Last edited by Orien M on October 30th, 2010, 7:11 pm, edited 1 time in total.
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Joined: April 1st, 2006, 10:11 pm

October 31st, 2010, 12:54 pm #2

Thanks a lot for posting this, Orien. I know it was some work to type this all up.
Matt
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jamiemackie
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October 31st, 2010, 7:29 pm #3

One thing I will add. When working with EN45 (a comon spring steel in the UK) and other steels with very high austenising temps you will obviously need to go higher and as a side effect you can get a thickish layer of decarb that will make you think youve got a soft blade. If it doesnt harden and you know it was once a spring the try a higher temp (900c for en45) and file a bit deeper before chucking it. I forged a boowie from en45 and when I checked with a file it was soft, I went and spoke to Owen bascially saying 'Owen you son of a.. youve given me mild steel and ive spent hours making this knife with it' , he explained and gave it a good filing and it had hardend but had a nice thick layer of decarb.
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Knifesmith
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November 1st, 2010, 9:28 am #4

Here's a really crappy drawing I found in an old welding text that has at least a basic illustration of sparks that will perhaps help the more graphically inclined:

I feel like I've gotten fairly comfortable i.d-ing at least the steels I tend to use, but I do keep small scraps of a number of steels to use as comparison "sparkers" if I forget to mark a particular steel or have a "mystery steel".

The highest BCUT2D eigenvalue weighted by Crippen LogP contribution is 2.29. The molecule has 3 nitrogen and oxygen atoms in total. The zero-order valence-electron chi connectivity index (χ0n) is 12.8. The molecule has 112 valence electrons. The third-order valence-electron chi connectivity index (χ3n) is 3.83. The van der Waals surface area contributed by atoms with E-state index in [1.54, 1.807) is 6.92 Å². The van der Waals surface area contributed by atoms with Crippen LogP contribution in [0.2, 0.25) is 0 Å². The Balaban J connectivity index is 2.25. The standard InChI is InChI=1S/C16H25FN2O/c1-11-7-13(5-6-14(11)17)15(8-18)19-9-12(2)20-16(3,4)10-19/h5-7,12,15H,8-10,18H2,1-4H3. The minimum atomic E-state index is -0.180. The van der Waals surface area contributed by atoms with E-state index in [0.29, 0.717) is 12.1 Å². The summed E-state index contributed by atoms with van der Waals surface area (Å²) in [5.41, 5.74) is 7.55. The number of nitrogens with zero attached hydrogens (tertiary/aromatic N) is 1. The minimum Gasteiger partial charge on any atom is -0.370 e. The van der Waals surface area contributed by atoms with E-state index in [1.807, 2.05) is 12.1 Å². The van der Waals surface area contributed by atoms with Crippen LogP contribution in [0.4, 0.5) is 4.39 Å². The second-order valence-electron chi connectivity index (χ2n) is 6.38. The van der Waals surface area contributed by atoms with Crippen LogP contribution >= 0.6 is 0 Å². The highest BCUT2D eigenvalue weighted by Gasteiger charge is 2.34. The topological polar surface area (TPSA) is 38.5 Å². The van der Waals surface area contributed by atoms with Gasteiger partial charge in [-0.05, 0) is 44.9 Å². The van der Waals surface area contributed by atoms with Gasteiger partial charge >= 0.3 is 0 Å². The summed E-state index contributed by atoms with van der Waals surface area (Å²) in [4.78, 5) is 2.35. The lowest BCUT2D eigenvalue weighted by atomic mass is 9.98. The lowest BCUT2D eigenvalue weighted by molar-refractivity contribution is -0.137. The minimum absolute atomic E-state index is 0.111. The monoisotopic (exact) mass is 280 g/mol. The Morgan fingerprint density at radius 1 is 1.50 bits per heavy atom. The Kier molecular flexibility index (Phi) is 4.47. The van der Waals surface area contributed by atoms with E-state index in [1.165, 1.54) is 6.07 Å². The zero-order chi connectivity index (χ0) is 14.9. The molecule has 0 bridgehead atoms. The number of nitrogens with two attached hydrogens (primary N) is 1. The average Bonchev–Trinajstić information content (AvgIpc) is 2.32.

Also, it's probably important to note that alloying agents do weird things to the spark test.  High speed steels tend to throw really long sparks with barely any bursts that look almost like wrought iron sparks, but are more reddish near the wheel.  Some stainlesses toss sparks that are about as long as the pain HC steels, but less active on the "burst".  And some of the really weird alloys like Stellite barely toss any sparks at all.

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Orien M
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November 1st, 2010, 4:03 pm #5

That's a great illustration; thanks for posting that Eric! I use spark testing for a rough carbon content only...the alloys do throw it off somewhat, although if you had labeled samples to compare you could probably get more precise results.

(I have this one really weird center punch that is crazy hard steel, but barely sparks at all...keep wondering what THAT might be. Stellite? )
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November 1st, 2010, 5:49 pm #6

Tungsten carbide, maybe? Most grinding media should barely touch it, so I'd expect minimal sparks. (Seems like an awfully expensive center punch, but I suppose it's possible...)
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Orien M
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November 1st, 2010, 6:33 pm #7

Well, the weird thing is that it's obviously hammer forged, and I didn't think tungsten carbide could be worked that way. I got it for $2 at a pawn shop, thinking it might be good blade stock, but thought better of it after I saw what the sparks looked like. (It's a sweet center punch, though .)

Changing topics, I had to do (and got pics of) a bit of testing yesterday. This is a pair of old wagon springs, cut in half, ground and etched. If you look real close (in the bottom left especially), there's a bit of layered pattern visible...these springs are shear steel (yay ). During grinding, the sparks looked nicely fuzzy, so I think they have a respectable amount of carbon as well (maybe 1080-ish).



Next step in testing these will be to harden some, and experiment with normalizing and temper temps (might be worth a little hamon testing too, this stuff is typically low-Mn and shallow hardening). After that I can forge some blades! This one pack of springs contains enough material for three big and two small blades. I love working with this stuff, and it looks really cool when finished, almost wood-grain like.
Last edited by Orien M on November 1st, 2010, 7:43 pm, edited 3 times in total.